Students Pumped Up for UH-HEART
5 Texas Undergraduates Complete Program to Encourage Graduate Study in STEM, Careers in Cardiovascular Research and Medicine
August 18 — Five Texas undergraduate students recently completed the University of Houston-Houston Experience for Advancing Research and Training (UH-HEART) program, a 10-week, hands-on laboratory experiential and career exploration initiative focusing on cardiovascular research.
"Our American Heart Association-funded UH-HEART program was very successful," said University of Houston College of Pharmacy Professor Bradley K. McConnell, Ph.D., FAHA, FCVS, who served as UH-HEART program director and one of its faculty mentors. "We integrated educational workshops with cardiovascular research experiences to enable our students to be better prepared for graduate school as well as future careers in cardiovascular health professions such as medicine, pharmacy, nursing, and public health."
During the program, participants assisted in UH faculty-led experiments aimed at better understanding topics ranging from 3D bioprinting of cardiac cells and discovering immunogenic neopeptides from chimeric RNAs to develop vaccines. Hands-on laboratory research activities included cell culture, cell transfections, protein and gene expression and microscopy. Students presented their research projects at the "2022 End-of-Program Student Presentations" along with the Coogs in Cancer Research (CiCR) undergraduate students on Aug. 5, and were each awarded a certificate of achievement.
“This year, we collaborated with CiCR to organize an all-day event for the students to give an oral presentation," said Tho Tran, Ph.D., research assistant professor of chemistry and UH-HEART assistant program director. "Eleven students presented, and they were all very well done. I am so proud to see their progress over the summer."
The program not only engaged participants in discussions with their mentors, program directors, research leadership and graduate students about their research work, but also in career planning and development. UH-HEART mentors and guest speakers lead workshops on a variety of topics, ranging from research ethics to mental health and applying to graduate programs. Participants also attended the American Heart Association (AHA) Basic Cardiovascular Sciences (BCVS) Scientific Sessions 2022 in Chicago, Ill.
"I was honored to have had the opportunity to mentor these research trainees as program director and mentor at the AHA BCVS Scientific Sessions," McConnell said. "These trainees attended keynote lectures, presentations, abstract viewing sessions, and early career workshops. These experiences and their networking opportunities at this national conference will go towards helping them achieve their goals in cardiovascular research and medicine."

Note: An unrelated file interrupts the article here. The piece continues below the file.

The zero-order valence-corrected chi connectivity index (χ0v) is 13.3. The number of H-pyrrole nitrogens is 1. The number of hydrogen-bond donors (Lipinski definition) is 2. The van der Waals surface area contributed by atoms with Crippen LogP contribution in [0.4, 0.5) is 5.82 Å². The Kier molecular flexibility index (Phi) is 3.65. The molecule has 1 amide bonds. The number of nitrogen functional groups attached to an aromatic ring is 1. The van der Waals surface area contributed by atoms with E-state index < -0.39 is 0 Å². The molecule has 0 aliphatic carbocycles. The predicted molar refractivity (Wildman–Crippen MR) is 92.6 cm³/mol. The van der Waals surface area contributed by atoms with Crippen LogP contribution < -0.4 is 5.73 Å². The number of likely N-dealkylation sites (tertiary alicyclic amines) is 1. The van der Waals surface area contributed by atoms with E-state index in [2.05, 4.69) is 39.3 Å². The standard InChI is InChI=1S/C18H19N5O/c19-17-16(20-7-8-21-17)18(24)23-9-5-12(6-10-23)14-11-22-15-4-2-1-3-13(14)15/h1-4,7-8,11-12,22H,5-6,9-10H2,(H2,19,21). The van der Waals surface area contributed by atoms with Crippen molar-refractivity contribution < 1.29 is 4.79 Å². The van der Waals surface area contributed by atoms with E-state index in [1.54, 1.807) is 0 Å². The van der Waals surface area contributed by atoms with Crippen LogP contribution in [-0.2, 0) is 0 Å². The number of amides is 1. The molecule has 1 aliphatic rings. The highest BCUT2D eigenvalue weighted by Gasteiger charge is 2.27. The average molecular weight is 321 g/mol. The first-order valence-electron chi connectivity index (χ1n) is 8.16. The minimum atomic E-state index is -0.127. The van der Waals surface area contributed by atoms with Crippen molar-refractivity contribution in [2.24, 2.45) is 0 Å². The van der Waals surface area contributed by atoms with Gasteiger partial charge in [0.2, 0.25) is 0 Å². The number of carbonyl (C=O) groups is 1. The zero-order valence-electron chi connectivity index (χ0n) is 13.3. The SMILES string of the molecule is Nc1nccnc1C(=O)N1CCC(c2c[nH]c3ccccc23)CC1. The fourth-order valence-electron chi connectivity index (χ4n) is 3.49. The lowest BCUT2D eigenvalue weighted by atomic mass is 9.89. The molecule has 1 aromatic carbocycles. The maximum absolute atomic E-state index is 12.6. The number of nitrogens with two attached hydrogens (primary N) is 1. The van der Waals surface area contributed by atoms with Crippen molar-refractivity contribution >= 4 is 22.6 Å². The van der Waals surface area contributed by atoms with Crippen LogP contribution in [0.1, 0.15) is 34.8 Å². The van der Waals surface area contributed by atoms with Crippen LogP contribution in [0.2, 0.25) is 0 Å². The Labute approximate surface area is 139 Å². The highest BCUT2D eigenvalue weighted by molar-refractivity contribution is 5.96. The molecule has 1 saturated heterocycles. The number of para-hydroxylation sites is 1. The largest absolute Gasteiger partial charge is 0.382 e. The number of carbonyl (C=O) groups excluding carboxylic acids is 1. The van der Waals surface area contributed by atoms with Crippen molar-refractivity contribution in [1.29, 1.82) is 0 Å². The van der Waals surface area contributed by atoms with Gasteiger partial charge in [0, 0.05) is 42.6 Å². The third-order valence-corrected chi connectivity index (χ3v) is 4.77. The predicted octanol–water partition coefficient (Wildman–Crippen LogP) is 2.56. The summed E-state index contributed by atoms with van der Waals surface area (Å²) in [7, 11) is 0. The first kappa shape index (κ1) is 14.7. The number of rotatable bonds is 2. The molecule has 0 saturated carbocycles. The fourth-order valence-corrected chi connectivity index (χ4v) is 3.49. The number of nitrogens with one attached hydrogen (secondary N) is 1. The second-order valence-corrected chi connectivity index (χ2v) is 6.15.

Open to rising juniors, seniors and immediate graduates, the second-year cohort of UH-HEART participants included students from UH and the University of Texas at Austin (UT Austin). UH-HEART fellows were eligible for a $6,000 stipend upon completion of the program, with additional funding available to attend a national research conference.
"Through this program, I have not only been able to learn several lab techniques, but I have also gained an appreciation for the challenges and excitement associated with a career in research," said UH-HEART trainee Saher Khan, a student in the College of Natural Sciences and Mathematics (NSM) at UH.
Asha Ayyar, UH-HEART trainee and NSM student at UT Austin, said she hopes to incorporate research into a future career to which the program provided excellent preparation.
“My experience in the UH HEART Program has been very transformative and has guided me in understanding the different ways research can be incorporated in various career paths,” Ayyar said.
UH-HEART is supported by a three-year, $165,000 American Heart Association Institutional Award for Undergraduate Student Training grant. The program is housed within the UH Drug Discovery Institute, which fosters transdisciplinary collaborations between faculty from UH colleges of Engineering, Liberal Arts and Social Sciences, Medicine, Natural Science and Mathematics, Optometry, Pharmacy and Technology.
Kush Kinariwala, UH-HEART participant and UH NSM student, said he believes the program shows the importance of science at work.
"You definitely will love research after you see the beautifully interconnected and impactful nature of science at work through this opportunity," Kinariwala said.
Led by McConnell and Tran, the UH-HEART program was formed through a collaborative effort by the colleges of Engineering, NSM and Pharmacy. In addition to McConnell, UH-HEART program faculty mentors were Krishna Boini, Ph.D., assistant professor of pharmacology; Preethi Gunaratne, Ph.D., professor of biochemistry and biology; Renita Horton, Ph.D., assistant professor of biomedical engineering; and Yang Zhang, Ph.D., associate professor of pharmacology.